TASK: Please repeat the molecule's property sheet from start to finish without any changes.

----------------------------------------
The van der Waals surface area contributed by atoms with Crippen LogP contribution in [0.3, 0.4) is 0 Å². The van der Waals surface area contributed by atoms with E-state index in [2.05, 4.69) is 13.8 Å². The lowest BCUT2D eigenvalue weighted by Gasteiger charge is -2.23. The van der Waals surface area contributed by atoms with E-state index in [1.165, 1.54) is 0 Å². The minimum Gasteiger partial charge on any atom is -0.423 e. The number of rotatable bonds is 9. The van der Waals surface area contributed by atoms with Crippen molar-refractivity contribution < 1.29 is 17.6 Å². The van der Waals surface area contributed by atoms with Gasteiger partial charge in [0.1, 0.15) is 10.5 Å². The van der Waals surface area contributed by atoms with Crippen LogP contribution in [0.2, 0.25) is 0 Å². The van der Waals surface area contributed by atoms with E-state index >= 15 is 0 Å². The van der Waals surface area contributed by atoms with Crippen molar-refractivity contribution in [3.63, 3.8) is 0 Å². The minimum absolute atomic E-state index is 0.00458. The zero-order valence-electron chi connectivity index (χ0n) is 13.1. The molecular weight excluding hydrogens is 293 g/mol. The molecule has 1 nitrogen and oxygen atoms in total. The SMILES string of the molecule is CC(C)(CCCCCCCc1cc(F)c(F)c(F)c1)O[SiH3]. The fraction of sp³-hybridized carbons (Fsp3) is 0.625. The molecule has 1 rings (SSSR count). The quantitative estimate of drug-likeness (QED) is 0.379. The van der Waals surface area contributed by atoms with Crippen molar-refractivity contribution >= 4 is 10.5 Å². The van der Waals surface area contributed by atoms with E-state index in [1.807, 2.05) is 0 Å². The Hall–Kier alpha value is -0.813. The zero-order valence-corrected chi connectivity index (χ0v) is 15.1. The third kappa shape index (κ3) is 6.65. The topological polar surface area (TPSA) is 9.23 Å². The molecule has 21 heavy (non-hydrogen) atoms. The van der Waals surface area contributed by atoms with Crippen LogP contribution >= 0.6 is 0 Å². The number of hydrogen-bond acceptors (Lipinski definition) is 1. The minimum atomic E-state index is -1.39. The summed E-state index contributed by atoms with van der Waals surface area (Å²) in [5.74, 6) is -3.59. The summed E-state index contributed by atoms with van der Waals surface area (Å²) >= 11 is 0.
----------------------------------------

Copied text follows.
The van der Waals surface area contributed by atoms with Crippen LogP contribution in [0.3, 0.4) is 0 Å². The van der Waals surface area contributed by atoms with E-state index in [2.05, 4.69) is 13.8 Å². The lowest BCUT2D eigenvalue weighted by Gasteiger charge is -2.23. The van der Waals surface area contributed by atoms with E-state index in [1.165, 1.54) is 0 Å². The minimum Gasteiger partial charge on any atom is -0.423 e. The number of rotatable bonds is 9. The van der Waals surface area contributed by atoms with Crippen molar-refractivity contribution < 1.29 is 17.6 Å². The van der Waals surface area contributed by atoms with Gasteiger partial charge in [0.1, 0.15) is 10.5 Å². The van der Waals surface area contributed by atoms with Crippen LogP contribution in [0.2, 0.25) is 0 Å². The van der Waals surface area contributed by atoms with E-state index >= 15 is 0 Å². The van der Waals surface area contributed by atoms with Crippen molar-refractivity contribution in [3.63, 3.8) is 0 Å². The minimum absolute atomic E-state index is 0.00458. The zero-order valence-electron chi connectivity index (χ0n) is 13.1. The molecular weight excluding hydrogens is 293 g/mol. The molecule has 1 nitrogen and oxygen atoms in total. The SMILES string of the molecule is CC(C)(CCCCCCCc1cc(F)c(F)c(F)c1)O[SiH3]. The fraction of sp³-hybridized carbons (Fsp3) is 0.625. The molecule has 1 rings (SSSR count). The quantitative estimate of drug-likeness (QED) is 0.379. The van der Waals surface area contributed by atoms with Crippen molar-refractivity contribution >= 4 is 10.5 Å². The van der Waals surface area contributed by atoms with E-state index in [1.807, 2.05) is 0 Å². The Hall–Kier alpha value is -0.813. The zero-order valence-corrected chi connectivity index (χ0v) is 15.1. The third kappa shape index (κ3) is 6.65. The topological polar surface area (TPSA) is 9.23 Å². The molecule has 21 heavy (non-hydrogen) atoms. The van der Waals surface area contributed by atoms with Crippen LogP contribution >= 0.6 is 0 Å². The number of hydrogen-bond acceptors (Lipinski definition) is 1. The minimum atomic E-state index is -1.39. The summed E-state index contributed by atoms with van der Waals surface area (Å²) in [5.74, 6) is -3.59. The summed E-state index contributed by atoms with van der Waals surface area (Å²) >= 11 is 0.